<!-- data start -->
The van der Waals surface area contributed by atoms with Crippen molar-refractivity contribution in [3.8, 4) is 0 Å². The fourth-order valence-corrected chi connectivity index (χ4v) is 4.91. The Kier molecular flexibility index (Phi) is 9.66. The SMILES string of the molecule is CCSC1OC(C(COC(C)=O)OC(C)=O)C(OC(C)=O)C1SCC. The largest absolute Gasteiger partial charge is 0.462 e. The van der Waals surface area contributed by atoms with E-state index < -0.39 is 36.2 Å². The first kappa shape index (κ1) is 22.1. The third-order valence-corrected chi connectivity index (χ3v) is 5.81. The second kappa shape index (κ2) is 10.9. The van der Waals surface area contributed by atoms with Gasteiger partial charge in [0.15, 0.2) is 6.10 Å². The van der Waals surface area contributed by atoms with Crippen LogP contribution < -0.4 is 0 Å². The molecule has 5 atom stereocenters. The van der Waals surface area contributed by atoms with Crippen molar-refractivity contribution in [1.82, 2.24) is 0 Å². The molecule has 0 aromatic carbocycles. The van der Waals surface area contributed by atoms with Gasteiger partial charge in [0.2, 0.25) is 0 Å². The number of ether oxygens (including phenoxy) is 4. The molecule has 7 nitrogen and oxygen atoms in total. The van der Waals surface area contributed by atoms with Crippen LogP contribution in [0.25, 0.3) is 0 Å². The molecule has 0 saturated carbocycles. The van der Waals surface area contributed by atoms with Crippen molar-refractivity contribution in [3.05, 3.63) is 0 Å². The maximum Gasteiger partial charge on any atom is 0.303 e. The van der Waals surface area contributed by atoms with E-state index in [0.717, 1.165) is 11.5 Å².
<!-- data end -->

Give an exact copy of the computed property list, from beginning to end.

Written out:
The van der Waals surface area contributed by atoms with Crippen molar-refractivity contribution in [3.8, 4) is 0 Å². The fourth-order valence-corrected chi connectivity index (χ4v) is 4.91. The Kier molecular flexibility index (Phi) is 9.66. The SMILES string of the molecule is CCSC1OC(C(COC(C)=O)OC(C)=O)C(OC(C)=O)C1SCC. The largest absolute Gasteiger partial charge is 0.462 e. The van der Waals surface area contributed by atoms with E-state index < -0.39 is 36.2 Å². The first kappa shape index (κ1) is 22.1. The third-order valence-corrected chi connectivity index (χ3v) is 5.81. The second kappa shape index (κ2) is 10.9. The van der Waals surface area contributed by atoms with Gasteiger partial charge in [0.15, 0.2) is 6.10 Å². The van der Waals surface area contributed by atoms with Crippen LogP contribution < -0.4 is 0 Å². The molecule has 5 atom stereocenters. The van der Waals surface area contributed by atoms with Crippen molar-refractivity contribution in [1.82, 2.24) is 0 Å². The molecule has 0 aromatic carbocycles. The van der Waals surface area contributed by atoms with Gasteiger partial charge in [0.2, 0.25) is 0 Å². The number of ether oxygens (including phenoxy) is 4. The molecule has 7 nitrogen and oxygen atoms in total. The van der Waals surface area contributed by atoms with Crippen LogP contribution in [0.25, 0.3) is 0 Å². The molecule has 0 saturated carbocycles. The van der Waals surface area contributed by atoms with Crippen molar-refractivity contribution in [3.05, 3.63) is 0 Å². The maximum Gasteiger partial charge on any atom is 0.303 e. The van der Waals surface area contributed by atoms with E-state index in [0.717, 1.165) is 11.5 Å².